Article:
When researchers needed an easier way to share data and resources, and generally collaborate they invented the internet. And then they all went home and let the memes and brunch photos take over. Which is weird. Sure, initiatives like CERN are able to coordinate thousands of scientists toward common goals as a result of the internet, but the process of publishing research really hasn't changed much.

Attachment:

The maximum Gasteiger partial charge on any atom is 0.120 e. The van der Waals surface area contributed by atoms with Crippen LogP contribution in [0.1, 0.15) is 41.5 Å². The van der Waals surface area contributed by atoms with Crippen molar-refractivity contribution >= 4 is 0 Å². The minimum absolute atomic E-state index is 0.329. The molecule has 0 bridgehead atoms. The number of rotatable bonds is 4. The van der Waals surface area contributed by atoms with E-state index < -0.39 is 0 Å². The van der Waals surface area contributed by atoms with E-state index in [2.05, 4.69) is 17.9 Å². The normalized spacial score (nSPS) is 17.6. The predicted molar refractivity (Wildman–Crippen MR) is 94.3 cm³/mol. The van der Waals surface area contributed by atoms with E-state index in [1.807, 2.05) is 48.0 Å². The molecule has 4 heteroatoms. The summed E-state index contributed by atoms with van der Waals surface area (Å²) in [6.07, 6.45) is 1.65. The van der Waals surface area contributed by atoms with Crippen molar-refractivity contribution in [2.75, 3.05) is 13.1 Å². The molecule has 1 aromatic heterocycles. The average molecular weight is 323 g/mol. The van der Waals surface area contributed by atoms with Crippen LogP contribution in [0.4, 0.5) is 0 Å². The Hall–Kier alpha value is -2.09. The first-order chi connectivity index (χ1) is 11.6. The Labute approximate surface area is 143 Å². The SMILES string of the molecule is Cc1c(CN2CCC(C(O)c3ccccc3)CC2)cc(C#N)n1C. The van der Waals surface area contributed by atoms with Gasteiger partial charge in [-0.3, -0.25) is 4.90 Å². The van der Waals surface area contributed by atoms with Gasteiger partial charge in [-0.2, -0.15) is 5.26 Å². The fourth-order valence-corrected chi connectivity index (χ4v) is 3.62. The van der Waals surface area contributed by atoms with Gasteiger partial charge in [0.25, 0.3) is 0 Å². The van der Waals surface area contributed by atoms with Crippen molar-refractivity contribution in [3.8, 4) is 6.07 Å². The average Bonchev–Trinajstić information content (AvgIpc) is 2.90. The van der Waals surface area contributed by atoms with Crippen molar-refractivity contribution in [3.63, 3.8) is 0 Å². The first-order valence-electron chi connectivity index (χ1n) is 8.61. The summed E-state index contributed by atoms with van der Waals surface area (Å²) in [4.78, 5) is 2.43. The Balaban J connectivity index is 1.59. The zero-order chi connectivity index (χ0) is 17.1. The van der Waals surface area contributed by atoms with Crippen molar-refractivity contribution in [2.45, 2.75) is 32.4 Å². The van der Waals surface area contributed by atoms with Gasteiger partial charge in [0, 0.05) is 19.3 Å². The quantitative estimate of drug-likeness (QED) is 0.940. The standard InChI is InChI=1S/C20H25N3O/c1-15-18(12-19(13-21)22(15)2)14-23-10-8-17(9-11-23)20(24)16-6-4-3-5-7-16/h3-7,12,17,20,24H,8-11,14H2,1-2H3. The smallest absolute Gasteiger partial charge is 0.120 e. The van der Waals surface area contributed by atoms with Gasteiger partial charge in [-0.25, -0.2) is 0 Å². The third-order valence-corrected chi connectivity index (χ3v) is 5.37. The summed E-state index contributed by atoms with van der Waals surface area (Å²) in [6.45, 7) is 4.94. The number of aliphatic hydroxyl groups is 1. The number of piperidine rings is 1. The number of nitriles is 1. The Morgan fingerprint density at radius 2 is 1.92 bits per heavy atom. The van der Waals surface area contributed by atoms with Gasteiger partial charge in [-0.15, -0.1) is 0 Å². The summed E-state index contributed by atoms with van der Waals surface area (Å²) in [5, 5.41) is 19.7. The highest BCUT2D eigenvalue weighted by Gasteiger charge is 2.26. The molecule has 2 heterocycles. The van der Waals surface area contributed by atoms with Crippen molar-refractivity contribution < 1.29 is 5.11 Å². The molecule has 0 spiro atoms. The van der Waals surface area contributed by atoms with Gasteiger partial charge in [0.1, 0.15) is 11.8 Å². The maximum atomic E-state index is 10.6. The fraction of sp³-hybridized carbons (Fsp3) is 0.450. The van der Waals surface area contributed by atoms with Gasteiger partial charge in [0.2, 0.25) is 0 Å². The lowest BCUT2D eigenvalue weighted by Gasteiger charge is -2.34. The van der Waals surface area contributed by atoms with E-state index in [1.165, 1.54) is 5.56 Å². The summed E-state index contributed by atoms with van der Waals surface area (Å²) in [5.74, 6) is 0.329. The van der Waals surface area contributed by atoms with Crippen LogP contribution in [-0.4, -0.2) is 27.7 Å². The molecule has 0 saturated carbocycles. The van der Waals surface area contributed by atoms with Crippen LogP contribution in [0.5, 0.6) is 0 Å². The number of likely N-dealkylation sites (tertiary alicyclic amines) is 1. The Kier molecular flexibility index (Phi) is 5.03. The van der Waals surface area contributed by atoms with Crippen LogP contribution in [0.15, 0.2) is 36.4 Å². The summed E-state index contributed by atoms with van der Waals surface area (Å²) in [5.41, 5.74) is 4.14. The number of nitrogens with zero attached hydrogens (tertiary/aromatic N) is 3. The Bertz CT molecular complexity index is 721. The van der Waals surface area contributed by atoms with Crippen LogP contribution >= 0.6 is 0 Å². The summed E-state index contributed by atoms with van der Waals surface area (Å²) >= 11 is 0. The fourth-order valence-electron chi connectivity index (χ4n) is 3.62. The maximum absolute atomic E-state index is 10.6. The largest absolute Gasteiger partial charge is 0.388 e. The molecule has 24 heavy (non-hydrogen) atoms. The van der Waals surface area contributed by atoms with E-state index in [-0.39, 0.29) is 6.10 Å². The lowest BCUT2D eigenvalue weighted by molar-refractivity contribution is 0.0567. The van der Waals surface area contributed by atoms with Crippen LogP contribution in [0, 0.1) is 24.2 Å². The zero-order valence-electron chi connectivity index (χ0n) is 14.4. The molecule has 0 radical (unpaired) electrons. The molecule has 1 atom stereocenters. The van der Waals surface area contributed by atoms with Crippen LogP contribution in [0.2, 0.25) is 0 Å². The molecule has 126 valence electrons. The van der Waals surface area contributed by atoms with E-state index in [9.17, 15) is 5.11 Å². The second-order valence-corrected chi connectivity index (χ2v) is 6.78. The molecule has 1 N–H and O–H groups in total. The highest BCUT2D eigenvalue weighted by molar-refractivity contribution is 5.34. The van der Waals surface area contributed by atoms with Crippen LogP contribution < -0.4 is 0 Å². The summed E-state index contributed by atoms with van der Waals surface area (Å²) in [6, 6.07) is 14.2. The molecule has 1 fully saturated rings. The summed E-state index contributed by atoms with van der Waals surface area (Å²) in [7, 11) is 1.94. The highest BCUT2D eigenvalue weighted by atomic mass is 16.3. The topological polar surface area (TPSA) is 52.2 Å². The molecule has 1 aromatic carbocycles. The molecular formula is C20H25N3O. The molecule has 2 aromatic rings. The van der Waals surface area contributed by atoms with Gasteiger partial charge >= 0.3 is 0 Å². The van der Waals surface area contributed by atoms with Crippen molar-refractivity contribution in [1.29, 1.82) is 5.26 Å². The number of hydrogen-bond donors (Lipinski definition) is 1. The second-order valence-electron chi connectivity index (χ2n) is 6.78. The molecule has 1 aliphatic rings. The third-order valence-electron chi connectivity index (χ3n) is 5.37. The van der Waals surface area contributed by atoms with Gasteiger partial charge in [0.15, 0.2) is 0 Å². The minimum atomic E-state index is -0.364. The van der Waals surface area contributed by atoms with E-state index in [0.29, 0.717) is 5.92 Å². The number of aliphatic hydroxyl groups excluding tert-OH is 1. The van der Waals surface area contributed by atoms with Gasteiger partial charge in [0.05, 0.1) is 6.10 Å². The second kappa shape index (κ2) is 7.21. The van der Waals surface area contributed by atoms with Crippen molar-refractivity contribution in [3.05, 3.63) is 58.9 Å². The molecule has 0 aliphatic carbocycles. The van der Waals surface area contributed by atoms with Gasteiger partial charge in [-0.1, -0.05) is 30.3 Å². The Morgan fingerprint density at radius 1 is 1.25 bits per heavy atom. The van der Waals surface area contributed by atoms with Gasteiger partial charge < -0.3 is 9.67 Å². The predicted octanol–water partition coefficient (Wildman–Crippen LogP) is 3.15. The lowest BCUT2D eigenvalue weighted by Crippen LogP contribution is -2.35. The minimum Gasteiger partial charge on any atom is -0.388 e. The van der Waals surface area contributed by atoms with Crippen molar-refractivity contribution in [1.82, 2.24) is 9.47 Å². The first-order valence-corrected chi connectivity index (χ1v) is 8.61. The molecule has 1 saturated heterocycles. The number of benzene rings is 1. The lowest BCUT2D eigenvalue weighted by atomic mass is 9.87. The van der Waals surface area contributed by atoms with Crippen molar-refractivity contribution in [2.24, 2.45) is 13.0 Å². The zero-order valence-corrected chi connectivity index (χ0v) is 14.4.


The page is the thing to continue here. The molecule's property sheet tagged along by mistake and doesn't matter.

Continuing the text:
People are finally starting to notice, and science-focused social media services are cropping up. One is Mozilla's Science Lab, which will promote open web practices. Kaitlin Thaney, who worked on starting the Creative Commons science program, is leading the charge. Science Lab's first focus will be digital literacy specifically geared for science, and the project is partnering with Greg Wilson who founded Software Carpentry, a program that helps researchers feel more comfortable with web resources. At this point it just seems like something's got to give in the traditional academic publishing system. Might make research feel more accessible to non-scientists, too. [Mozilla]